Monday, November 3, 2008

Muddy Buddy Race Report

4AM the alarm goes off. Thank god for the extra hour of sleep coming off of Daylight Savings Time here in California (aka GST-8). I rolled out of bed and into a pair of black tri shorts, dark blue swimming shirt, and black cycling socks. In the bathroom I flipped on the light and was greeted by monster eyes: red, puffy, itchy, watery, stinging. What the heck? Pink eye? Great, how am I going to crawl through mud with pink eye? Well, a guy's gotta do what a guy's gotta do, so I headed downstairs to mix hydration drinks and pack things up.

I opened the garage door just before 5AM and 30 seconds later my neighbor Craig (who you may remember from the Father's Day Mock Tri and the Malibu Tri) came walking up my driveway. We loaded up and into the night we drove.

First stop: Long's Drug Store where I picked-up a bottle of eye-drop anti-histamine that did the trick.

Next stop, 50 minutes later: Bonelli Park in San Dimas, this morning's home to the Muddy Buddy race series and 2,398 of our soon-to-be closest friends.

Parking wasn't nearly as bad as we had feared and was made all the more enjoyable by the site of two girls in flourescent pink tights and tops over which they had reflective silver bikini outfits. The day was looking up!

We unloaded, got our jungle-man outfits ready, and headed down to the main race area. There were guys dressed as prisoners, 6 people dressed as Crayola crayons (with different colored soccer cones on their helmets), the "Team in Trannies" guys dressed in drag, the "referree" girls, and a whole lot more. After the race announcements we all lined-up by wave, bikes in front, ready to go. Craig and I, dressed as jungle men complete with leopard print togas (our team name was "The Boys from TZ" - we live in Tarzana - get it?), were in wave 4.

Craig's a stronger mountain biker than I am so we put him on the bike first, which of course meant I was running first. The countdown hit and he was off. Two minutes later the runners were released and we started the trek up the initial hill. Thinking it was time to walk, I looked down at my watch to find that a whole 2:50 had elapsed. Wow, this was going to be a long, rainy, wet morning. I kept plugging along however.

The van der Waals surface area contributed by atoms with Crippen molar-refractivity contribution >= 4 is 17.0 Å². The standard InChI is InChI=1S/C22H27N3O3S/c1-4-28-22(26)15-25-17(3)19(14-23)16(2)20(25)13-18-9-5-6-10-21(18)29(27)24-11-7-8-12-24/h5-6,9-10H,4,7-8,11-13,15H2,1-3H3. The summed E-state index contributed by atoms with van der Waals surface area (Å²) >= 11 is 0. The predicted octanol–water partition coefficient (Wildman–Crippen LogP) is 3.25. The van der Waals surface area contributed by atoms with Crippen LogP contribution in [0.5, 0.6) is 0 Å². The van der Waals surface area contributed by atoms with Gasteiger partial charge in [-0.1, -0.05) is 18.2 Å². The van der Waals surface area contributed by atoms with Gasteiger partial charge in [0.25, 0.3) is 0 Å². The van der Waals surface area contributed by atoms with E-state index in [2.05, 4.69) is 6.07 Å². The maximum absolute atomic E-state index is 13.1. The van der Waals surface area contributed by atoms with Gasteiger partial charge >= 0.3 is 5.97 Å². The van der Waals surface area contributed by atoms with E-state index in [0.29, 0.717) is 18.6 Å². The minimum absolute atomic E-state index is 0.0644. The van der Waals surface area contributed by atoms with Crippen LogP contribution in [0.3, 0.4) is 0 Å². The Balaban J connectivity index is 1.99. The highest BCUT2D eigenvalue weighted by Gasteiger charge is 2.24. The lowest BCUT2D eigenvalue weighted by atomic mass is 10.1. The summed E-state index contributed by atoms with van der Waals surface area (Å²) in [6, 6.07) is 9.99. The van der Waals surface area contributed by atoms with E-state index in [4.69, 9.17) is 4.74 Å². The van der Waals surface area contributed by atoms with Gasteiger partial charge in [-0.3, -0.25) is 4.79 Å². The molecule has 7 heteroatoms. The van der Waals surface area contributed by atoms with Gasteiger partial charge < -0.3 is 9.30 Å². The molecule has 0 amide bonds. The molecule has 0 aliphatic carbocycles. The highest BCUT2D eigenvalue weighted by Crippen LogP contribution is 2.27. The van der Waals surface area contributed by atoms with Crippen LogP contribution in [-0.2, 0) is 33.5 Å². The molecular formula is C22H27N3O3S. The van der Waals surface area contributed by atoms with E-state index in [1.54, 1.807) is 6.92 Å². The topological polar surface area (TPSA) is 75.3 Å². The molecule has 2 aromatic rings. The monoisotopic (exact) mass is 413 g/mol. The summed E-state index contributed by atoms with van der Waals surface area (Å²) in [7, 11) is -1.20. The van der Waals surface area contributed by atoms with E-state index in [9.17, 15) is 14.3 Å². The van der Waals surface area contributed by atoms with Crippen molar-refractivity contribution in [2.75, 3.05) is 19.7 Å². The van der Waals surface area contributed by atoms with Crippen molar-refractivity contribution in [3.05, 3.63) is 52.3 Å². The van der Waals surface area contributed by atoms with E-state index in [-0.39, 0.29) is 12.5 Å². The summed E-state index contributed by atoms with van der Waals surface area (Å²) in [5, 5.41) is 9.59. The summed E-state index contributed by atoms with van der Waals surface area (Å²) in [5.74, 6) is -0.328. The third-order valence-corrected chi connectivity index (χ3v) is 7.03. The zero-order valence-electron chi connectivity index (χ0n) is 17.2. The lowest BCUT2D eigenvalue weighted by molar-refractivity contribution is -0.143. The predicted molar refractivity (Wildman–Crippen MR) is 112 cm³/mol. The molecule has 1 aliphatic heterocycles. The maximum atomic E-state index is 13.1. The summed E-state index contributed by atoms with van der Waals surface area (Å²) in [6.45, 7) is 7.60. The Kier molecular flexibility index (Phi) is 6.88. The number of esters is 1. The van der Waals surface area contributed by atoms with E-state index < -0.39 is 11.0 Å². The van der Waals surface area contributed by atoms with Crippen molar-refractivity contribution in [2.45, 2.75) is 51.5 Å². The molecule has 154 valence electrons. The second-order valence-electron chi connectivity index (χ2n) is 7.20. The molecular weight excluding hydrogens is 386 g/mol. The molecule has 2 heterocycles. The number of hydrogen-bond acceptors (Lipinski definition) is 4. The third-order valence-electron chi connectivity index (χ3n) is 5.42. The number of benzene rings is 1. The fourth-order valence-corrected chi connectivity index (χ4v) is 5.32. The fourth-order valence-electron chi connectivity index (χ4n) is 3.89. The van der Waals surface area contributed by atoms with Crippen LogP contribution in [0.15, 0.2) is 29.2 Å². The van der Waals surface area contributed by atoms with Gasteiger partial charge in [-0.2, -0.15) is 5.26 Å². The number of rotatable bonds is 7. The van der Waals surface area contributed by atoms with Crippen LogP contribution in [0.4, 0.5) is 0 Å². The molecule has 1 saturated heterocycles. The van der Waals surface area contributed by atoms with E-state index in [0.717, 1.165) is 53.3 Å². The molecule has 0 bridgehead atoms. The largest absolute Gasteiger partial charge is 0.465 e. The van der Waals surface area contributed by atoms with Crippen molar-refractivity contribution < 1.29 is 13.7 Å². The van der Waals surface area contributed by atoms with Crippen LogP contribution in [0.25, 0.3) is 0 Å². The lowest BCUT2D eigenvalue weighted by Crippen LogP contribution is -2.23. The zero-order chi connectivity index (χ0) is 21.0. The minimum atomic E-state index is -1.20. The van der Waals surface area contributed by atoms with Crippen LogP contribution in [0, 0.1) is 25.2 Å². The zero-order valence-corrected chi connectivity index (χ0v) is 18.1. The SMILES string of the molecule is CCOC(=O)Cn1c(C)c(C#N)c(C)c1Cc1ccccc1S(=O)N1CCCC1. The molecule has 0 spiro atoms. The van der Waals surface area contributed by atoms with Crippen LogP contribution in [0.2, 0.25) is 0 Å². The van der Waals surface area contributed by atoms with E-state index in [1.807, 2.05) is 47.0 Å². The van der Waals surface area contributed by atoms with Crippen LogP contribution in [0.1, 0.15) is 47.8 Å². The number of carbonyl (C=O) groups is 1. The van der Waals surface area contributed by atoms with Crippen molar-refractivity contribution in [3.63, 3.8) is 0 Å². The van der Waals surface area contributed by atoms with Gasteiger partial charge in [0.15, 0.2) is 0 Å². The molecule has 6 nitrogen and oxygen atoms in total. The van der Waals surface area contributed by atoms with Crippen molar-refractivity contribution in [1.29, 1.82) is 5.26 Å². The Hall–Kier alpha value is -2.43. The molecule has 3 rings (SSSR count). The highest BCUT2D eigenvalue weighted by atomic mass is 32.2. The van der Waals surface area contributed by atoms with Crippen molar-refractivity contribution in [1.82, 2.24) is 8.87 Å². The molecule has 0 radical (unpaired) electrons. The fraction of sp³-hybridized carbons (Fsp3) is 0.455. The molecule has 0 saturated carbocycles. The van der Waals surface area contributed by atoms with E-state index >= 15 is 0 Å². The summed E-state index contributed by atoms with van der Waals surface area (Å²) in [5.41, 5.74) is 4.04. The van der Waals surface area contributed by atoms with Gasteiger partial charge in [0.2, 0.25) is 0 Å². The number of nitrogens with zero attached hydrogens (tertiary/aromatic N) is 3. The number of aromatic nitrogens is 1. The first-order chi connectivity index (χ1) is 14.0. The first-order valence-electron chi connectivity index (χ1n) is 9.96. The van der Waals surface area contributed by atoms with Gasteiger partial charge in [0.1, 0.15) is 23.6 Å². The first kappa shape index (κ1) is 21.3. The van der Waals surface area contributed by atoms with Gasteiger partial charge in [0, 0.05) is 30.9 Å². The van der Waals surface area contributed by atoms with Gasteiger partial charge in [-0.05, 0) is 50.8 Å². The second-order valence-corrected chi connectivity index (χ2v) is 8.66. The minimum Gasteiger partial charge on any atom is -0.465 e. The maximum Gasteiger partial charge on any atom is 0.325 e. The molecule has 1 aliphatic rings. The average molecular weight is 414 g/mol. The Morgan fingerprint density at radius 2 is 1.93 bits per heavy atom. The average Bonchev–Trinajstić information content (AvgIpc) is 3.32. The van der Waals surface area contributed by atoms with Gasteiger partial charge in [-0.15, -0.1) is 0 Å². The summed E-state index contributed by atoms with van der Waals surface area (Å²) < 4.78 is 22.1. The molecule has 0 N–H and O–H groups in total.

The first psuedo-obstacle was to go around a fence that jutted out into the lake about 5 feet. So, at 1/2 mile into the 5.5 mile race, our shoes were soaked through. This made the first real obstacle, a short climbing wall with a cargo net on the other side, insanely difficult due to wet shoes sliding off the grips. The trick was to get your hands over the top and pull yourself over. Whew, 1 down!

I ran to the bike pile and found our bike in 2 seconds flat: we had attached a big mylar balloon to it. Off I went, Craig already ahead on his run of this leg.

First up was a medium hill which I rode up, passing a guy who was peeing over the edge (heretofore known as the "pee guy"). Down a hill I went, being very careful as the brakes were slipping when I caught-up to Craig, who told me the brakes were slippery. I got to the transition area and parked the bike, standing up for easier visibility and pick-up by Craig, at the second obstacle: a set of bars in a triangle shape that we had climb, weaving ourselves through and over the bars on both sides. Completing that, I was off on my second run leg.

Wow - this leg (3rd) had a lot of hills. By this point 99% of the people were walking up hills, including the bike riders. I caught up and passed the pee-guy. I ended-up walking next to a guy on a bike and his daughter (a teen) walking next to him. He was trying to reassure her that this was the last hill and that the top was "just around the next corner." I and the others around me gave him a hard time about that: we all had friends who motivated us with talk like that, and we had a great time educating his daughter about how full of it he likely was. She smiled and groaned, but trudged on with the rest of us. If it sounds like this leg felt every bit like a death march, you'd be right on.